From 1991 he appeared in special recitals and at all the festivals Viva el Tango organized by Joventango. It is worthwhile mentioning the show at the Sala Verdi alongside the actors of the Comedia Nacional: Alberto Candeau, Maruja Santullo and Jaime Yavits, which was recorded on video by the SODRE. This was the last public performance by Candeau, who soon later passed away.

In 1992 he recorded his third album, also published by the label La Batuta. It includes live recordings at the Teatro Solís, the AGADU salon, the El Viejo Almacén and in the studio of the above label. It was released as Tangos. Aníbal Oberlin 1991-92. His recordings are aired in Buenos Aires on Radio Continental, FM Cultura, FM Clásica, etc.

He appeared in various events organized by the Fundación Tango and was main figure at their shows at the Café Sorocabana, on Yi Street.

He continued singing at the main tango activities of the country and at night venues. He was invited by the Sexteto Tango to join the group and appear on June 3 and 4, 1994 at the Teatro Odeón–Carlos Brusa. This appearance did not come true because of the sudden death of the renowned bandoneon player Osvaldo Ruggiero, who had spoken well after listening to recordings by our artist, saying that, undoubtedly, he was the best singer of the latter times.

He appeared at the Tango festivals of Montevideo, being yearly one of the main attractions; recently two CD’s were released by Charrúa Producciones which includes in the first volume, Aníbal Oberlin del 1935 al 1999, outstanding pieces carefully chosen from his refined repertoire. The second of these volumes, Aníbal Oberlín, Tangos de dos siglos has 21 songs of which nine are recordings made by Aníbal Oberlín on February 8, 2000, accompanied on keyboard by the pianist Julio Travella, with a long tenure in the Rogelio Coll orchestra. We can perceive freshness, firmness, perfect intonation and, above all, a superb interpretive quality he displays at age 78, with some tracks which would be hard to equal.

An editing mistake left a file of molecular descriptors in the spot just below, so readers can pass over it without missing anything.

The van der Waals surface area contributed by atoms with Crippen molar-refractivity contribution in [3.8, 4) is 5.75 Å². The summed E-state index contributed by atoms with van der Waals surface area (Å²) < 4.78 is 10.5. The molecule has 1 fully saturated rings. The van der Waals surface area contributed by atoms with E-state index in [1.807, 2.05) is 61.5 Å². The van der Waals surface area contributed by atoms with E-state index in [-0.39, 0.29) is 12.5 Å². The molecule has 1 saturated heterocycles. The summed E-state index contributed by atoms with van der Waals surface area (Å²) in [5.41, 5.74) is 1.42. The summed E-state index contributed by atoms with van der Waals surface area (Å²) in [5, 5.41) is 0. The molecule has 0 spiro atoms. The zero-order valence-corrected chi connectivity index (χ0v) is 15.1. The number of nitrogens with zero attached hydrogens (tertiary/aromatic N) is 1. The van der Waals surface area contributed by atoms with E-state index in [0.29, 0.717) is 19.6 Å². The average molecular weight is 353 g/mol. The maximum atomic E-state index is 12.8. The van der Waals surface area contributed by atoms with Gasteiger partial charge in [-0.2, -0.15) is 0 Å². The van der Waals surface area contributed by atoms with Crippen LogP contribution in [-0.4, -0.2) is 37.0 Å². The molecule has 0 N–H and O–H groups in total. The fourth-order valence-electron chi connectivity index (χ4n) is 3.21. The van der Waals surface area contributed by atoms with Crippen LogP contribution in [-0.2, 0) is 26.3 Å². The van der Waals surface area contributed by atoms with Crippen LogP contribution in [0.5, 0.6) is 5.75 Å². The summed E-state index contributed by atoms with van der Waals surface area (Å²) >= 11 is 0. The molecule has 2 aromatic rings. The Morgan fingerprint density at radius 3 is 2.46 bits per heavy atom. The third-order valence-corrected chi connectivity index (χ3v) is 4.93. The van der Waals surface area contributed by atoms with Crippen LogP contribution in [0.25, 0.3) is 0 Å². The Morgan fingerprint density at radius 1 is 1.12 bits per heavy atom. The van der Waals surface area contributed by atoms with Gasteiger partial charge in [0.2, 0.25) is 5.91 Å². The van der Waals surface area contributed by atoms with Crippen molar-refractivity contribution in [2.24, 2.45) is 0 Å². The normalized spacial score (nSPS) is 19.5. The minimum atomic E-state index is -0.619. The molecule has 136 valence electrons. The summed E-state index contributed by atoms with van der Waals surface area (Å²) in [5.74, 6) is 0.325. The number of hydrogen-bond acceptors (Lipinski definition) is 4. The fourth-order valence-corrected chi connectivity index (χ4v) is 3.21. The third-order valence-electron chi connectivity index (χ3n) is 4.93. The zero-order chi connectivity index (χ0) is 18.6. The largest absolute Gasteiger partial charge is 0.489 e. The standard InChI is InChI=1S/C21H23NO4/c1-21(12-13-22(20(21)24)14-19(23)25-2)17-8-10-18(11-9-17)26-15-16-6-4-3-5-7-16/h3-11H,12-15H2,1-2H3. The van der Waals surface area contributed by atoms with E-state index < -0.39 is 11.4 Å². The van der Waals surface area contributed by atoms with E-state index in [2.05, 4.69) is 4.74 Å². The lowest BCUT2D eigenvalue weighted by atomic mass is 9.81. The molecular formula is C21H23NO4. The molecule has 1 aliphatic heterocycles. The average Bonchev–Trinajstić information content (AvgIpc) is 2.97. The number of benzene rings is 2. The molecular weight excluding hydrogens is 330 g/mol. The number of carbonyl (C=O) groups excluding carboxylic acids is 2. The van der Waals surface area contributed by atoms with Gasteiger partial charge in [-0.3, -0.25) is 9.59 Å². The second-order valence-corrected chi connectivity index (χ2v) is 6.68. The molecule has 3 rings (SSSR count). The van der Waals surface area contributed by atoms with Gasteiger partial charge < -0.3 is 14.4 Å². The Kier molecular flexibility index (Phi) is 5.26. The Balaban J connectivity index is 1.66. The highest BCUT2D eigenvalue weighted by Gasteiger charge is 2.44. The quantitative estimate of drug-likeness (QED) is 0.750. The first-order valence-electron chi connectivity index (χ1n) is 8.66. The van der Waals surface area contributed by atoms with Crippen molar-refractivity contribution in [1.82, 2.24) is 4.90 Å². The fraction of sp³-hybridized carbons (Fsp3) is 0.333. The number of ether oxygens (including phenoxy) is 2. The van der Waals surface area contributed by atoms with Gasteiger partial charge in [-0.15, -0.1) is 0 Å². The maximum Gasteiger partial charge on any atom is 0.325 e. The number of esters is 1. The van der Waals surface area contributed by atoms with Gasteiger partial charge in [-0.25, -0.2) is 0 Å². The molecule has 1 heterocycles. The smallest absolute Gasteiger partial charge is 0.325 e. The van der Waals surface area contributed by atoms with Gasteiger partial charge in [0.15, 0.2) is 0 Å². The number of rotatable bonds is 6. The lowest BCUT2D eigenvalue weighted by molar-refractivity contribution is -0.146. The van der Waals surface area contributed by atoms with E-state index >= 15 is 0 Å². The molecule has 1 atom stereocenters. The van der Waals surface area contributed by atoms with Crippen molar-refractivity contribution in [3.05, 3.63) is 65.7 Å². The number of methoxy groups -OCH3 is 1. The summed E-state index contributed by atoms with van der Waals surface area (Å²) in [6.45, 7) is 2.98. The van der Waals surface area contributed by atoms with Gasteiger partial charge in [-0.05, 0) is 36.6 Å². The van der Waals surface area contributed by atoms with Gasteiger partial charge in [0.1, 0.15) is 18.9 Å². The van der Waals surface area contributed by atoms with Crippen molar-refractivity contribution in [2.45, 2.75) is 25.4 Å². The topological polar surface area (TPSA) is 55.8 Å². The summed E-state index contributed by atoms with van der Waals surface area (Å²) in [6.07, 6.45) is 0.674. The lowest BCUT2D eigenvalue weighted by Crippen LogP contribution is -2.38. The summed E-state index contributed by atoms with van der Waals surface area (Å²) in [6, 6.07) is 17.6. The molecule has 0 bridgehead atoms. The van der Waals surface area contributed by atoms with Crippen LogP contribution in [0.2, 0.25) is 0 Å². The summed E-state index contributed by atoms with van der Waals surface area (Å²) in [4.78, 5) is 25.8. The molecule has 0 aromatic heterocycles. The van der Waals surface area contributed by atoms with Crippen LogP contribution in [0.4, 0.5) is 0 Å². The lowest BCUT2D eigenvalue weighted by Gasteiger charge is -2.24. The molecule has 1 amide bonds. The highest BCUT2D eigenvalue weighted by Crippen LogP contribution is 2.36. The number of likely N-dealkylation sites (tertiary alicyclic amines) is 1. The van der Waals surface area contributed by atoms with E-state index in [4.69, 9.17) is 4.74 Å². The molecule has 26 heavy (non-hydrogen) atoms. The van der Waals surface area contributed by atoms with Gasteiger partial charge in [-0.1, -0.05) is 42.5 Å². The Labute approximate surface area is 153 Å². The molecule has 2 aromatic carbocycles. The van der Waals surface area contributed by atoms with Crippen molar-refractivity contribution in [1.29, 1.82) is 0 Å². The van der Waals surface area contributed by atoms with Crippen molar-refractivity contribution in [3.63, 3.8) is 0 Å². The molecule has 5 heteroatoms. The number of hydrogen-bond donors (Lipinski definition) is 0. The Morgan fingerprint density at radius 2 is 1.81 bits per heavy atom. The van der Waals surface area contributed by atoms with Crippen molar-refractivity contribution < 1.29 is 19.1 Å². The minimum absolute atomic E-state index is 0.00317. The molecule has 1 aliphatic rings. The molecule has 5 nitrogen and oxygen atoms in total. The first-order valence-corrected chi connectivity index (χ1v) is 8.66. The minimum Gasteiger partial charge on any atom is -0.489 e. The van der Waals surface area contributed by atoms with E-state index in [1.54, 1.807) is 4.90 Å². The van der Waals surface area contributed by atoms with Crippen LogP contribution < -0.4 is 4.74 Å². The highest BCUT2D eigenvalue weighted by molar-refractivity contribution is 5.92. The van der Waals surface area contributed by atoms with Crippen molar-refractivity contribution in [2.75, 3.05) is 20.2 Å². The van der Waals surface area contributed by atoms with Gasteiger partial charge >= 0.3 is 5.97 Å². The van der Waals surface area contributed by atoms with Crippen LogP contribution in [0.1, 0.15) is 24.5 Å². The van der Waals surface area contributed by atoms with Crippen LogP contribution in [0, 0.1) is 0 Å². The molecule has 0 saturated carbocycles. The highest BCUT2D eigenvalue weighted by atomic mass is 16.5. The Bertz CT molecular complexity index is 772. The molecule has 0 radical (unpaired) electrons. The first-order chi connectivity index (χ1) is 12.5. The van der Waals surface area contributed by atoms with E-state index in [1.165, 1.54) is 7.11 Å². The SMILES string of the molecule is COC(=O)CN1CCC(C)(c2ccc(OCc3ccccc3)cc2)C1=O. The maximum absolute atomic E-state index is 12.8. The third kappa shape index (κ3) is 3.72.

We mention some stories, taken from his extensive resume. In 1935, while still in grade school at the Escuela Nº 88 on Estero Bellaco and Monte Caseros Streets, at the celebration of the end of the year, after singing the stanzas of our National Anthem, the pupils of the school made a huge choir so that Aníbal Oberlín would sing a tango for the government authorities who were present there. The teachers, surprised by that unexpected petition, were forced to accept what was asked by the students. When the party was over, the authorities there asked permission to take him to the government house to sing tangos for the President of the Republic, Dr. Gabriel Terra, his relatives, ministers and friends who were there.

In 1941 he entered the first division of the Club Nacional de Fútbol. In 1950 and 1951 he was world champion of Pelota de Frontón (Pelota court), and was chosen twice to take part of the world championship of that specialty, to which he did not go because he had to travel by plane.

Nearing the end of the millennium, Aníbal Oberlin continued being one of the best interpreters of our beloved urban music, owner of a polished technique in singing, exact phrasing, unequaled mezza voce and excellent diction.

Excerpted from the Comunicación Académica Nº 6, of the Academia del Tango de la República Oriental del Uruguay, published in